Look Ma, no hands!
Don't you love it when you come across a game that flashes you back to your younger years? Remember the game Paperboy? That game took me back to my days as a wee lad tossing papers through the neighborhood windows. Ah, the fond memories.
Likewise, Dave Mirra Freestyle BMX reminds me of the days I spent flying wildly down dirt hills on my trusty old bike. Fortunately, this game is much easier on my butt than my old bike ever was.
Dave Mirra Freestyle BMX on the Dreamcast is everything that its PSX predecessor is and a little more. If you have never seen the PSX version or didn't read my review of it, allow me the pleasure to praise it again. DM BMX is a free-roaming, high-flying romp in the dirt that offers hours of addictive entertainment and stiff challenges. There, I feel better.
Each level gives players a two-minute time limit in which to meet as many of the level goals as possible. There are three degrees of difficulty for each level: Amateur, Pro and Hardcore. You start off with amateur challenges; simple stuff like hopping over a log or scoring 5000 points in a run. Completing these will gain you access to new levels and earn you sponsorships.
The challenges quickly get out of hand by the time you hit the Hardcore level and you'll find yourself trying over and over again to do insane stunts, like pulling three consecutive back flips across a six-pack of dirt mounds. Don't worry, because all your hard work will pay off in the end to the tune of new bikes and outfits.
The control is a trick/modifier scheme reminiscent of the Tony Hawk Pro Skater games, which allows for countless combinations resulting in a ton of trick combos. After a few rounds it becomes so instinctual that some incredible stunts start becoming second nature. As an added feature, pulling a new trick like a 720 No-handed Superman will add itself to the trick list, so you can remember how you ever pulled it off in the first place.
The levels are big and well designed. It's easy to keep flowing from ramp to ramp with some sweet grinds in-between. There are also plenty of secret areas to either unlock or discover. This really adds to the longevity of this game as it's gonna take a long time to get sick of any of the levels.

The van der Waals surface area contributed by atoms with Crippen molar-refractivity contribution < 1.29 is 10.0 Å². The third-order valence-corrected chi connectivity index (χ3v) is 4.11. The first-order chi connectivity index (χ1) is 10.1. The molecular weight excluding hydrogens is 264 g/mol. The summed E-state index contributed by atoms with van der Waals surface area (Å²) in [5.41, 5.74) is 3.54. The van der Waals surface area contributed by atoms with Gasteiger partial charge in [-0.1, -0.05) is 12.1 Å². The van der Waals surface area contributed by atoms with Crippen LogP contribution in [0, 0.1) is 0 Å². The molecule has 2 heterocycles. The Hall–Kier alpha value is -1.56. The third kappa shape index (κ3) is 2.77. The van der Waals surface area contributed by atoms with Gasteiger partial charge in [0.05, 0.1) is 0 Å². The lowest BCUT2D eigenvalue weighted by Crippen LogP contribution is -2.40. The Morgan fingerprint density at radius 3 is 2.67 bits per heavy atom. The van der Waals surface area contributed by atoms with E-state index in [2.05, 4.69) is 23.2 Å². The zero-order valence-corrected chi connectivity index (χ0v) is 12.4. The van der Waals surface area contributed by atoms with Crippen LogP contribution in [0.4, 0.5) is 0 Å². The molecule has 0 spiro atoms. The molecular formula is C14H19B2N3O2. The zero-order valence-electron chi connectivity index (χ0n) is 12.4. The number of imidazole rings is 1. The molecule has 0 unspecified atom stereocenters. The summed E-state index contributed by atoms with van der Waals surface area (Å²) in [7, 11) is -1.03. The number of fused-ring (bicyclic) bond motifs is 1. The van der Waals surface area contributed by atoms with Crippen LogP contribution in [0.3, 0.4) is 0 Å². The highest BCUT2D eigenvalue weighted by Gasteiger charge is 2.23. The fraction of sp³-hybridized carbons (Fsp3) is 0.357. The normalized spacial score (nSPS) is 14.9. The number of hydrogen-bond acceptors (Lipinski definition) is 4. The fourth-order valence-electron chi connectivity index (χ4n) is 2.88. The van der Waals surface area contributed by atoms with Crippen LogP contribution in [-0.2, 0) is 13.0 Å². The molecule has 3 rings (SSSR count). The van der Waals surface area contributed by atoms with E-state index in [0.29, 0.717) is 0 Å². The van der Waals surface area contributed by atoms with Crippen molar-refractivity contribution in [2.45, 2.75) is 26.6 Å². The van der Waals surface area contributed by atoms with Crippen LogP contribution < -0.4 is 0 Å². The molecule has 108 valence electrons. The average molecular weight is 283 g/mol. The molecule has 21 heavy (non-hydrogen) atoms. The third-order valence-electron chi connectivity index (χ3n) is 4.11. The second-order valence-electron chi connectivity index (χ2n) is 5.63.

Graphically, you won't find anything special. The environment is a bit clunky and the levels feel like they were built with Legos, since everything is in big rectangular blocks. At least the textures are good, and the character animations are cool. I was just waiting to see bones poking through skin after some of my more extreme bails.
To keep the adrenaline flowin', Acclaim mixed a great soundtrack. From old-school punk like Social Distortion to the rap stylings of Cypress Hill, the music really keeps the energy high.
I like the fact that the game incoporates full screen two-player; DM BMX has some impressive levels, and splitting the screen would only drag the game down. Turn-based games like H-O-R-S-E or highest single trick score are fun.
Still missing in action is a level editor; it seems like every game of this type from Tony Hawk to Sno-Cross has one. I was hoping that one of the developers had read my previous review before porting this over to the DC, but I guess that just wasn't the case. Well, no use crying over spilt milk. The lack of a level editor doesn't detract from the gameplay; but it definitely would have been a nice addition.
New to the Dreamcast version is a pause feature in the replays. It's not as precise as NFL 2K1, but you can pan around a little bit to catch that moment before you eat the pavement.
Dave Mirra Freestyle BMX for the Dreamcast is another success. The addictive gameplay along with clean textures and smooth animations produce a rock solid game. The lack of a level editor is something of a letdown, but I guess we'll have to just wait for Dave Mirra 2.